Wall o’ Hindi

Wall shelves packed with DVDs, as man browses adjoining shelf

Downstairs at Gerrard-Ashdale (GE), whose upstairs level is wall-to-wall-to-wall Bengali, Gujarati, Hindi, and Urdu books and magazines. (And a perfunctory Chinese collection and a sad little children’s enclave.) By comparison, English DVDs are 2½ shelves (feature films: one shelf).


8 thoughts on “Wall o’ Hindi

  1. Very good. But what are you and I going to do as intellctuals if TPL decides to “renovate” Gerrard-Ashdale, like its discretionary “closure-renovation” of Cedarbrae District Library? Cedarbrae disruption of July 2008 “disappeared” their world-class Black and Caribbean Heritage Collection.
    Cedarbrae is not yet reopened.
    TPL optional, controversial “re:vitalize” afoot for $34 million at TRL may perturb or grossly disrupt the entire TPL system including Gerrard-Ashdale and Cedarbrae. Good Luck

  2. Intellectual? I am a mere hewer of wood and drawer of water.

    Anyway, Gerrard-Ashdale is in OK shape and isn’t a priority for renovation. (Or do you know something I don’t?) But when any branch closes for a reno, it is indeed impossible to move it collection somewhere else.

  3. Black and Caribbean Heritage Collection is indeed a profound bibliographic recognition of the intellectual coherence and power of the African diaspora of Toronto, Canada and North America. BCHC contains the title Frederick Douglass: Selected Speeches and Writings, edited by Philip S. Foner, (Chicago: Lawrence Hill, 1999) 973.8092 DOU, and others in the militant Abolitionist tradition. Why would anyone want to deprive the youth and the intellectuals of such Abolitionist books?

    Current Whats On does not provide a “reopening date” for Cedarbrae. Why not?

    You think GE is “in OK shape” and I likewise thought CED was in OK shape.
    Has TPL ever defined clearly in writing for fans its “priorities for renovation?”
    Or its cost-benefit rationale for the risky 2008-2012 TRL “re:vitalize?”
    Why would anyone want to perturb or possibly disrupt the nerve centre of the entire TPL system for 4-5 years running? What precisely was “not OK” about architectual genius Raymond Moriyama’s excellent, relatively recent TRL edifice at Yonge&Bloor?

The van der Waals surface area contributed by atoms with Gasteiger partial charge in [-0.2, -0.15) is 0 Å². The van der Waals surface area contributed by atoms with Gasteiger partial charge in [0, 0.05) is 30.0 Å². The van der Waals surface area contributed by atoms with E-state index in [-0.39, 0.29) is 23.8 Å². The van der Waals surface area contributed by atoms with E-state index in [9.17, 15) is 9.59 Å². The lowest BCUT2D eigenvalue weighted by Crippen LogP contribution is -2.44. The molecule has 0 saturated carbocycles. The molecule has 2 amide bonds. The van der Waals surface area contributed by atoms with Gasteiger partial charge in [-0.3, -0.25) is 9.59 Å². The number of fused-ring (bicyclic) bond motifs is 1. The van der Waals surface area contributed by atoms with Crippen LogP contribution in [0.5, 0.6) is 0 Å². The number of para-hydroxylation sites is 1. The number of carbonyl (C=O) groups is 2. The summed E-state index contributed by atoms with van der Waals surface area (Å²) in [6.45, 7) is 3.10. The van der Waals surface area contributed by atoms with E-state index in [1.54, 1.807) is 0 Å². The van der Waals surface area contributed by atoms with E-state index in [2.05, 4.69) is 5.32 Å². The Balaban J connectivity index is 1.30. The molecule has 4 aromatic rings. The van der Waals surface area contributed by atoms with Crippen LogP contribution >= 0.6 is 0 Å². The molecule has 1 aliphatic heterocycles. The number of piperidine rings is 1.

When you disrupt TRL with amorphous glitzy “re:vitalize” you are disrupting one of the main reference libraries and intellectual centres in Canada, with resources comparable to National Library in Ottawa.
    Is that OK with Stephen Harper and #1 intellectual Michael Ignatieff?

  4. The Black and Caribbean Heritage Collection is an ensemble of very valuable materials, including well-edited Frederick Douglass speeces and writings, some of which were held at Cedarbrae. By its “closure-renovation” of Cedarbrae, for reasons never publicly declared, TPL opted to dismantle and disrupt this collection, and to disorient its public.

    Why would anybody want to disrupt for an indefinitely long period of time one of the most profound and vigorous socio-intellectual expressions of the African diaspora in Toronto and Canada?

    There is no such thing as “The Black and Caribbean Heritage Collection from Cedarbrae.” The collection was conceived from its inception as one integral whole.

    By the same logic, if you opt to “renovate” Wychwood to fix the grotty floor and upgrade the sad grey carpet, you are simultaneously cutting reader access to familiar literaure and reference works. You will never recover your neighbourhood patrons after you do that.

    Public Library administrators and managers must pioritize: “get it right the first time.” Then practice ongoing maintenance. Good Luck

  5. Collections don’t have to be located in one place (black people in Toronto cluster around one branch?), and renovated branches show increased use, not decreased.

    I think you’ve more than adequately made your point, Stephen.

  6. OMG! So you think the Black and Caribbean Heritage Collection is for Black people only?

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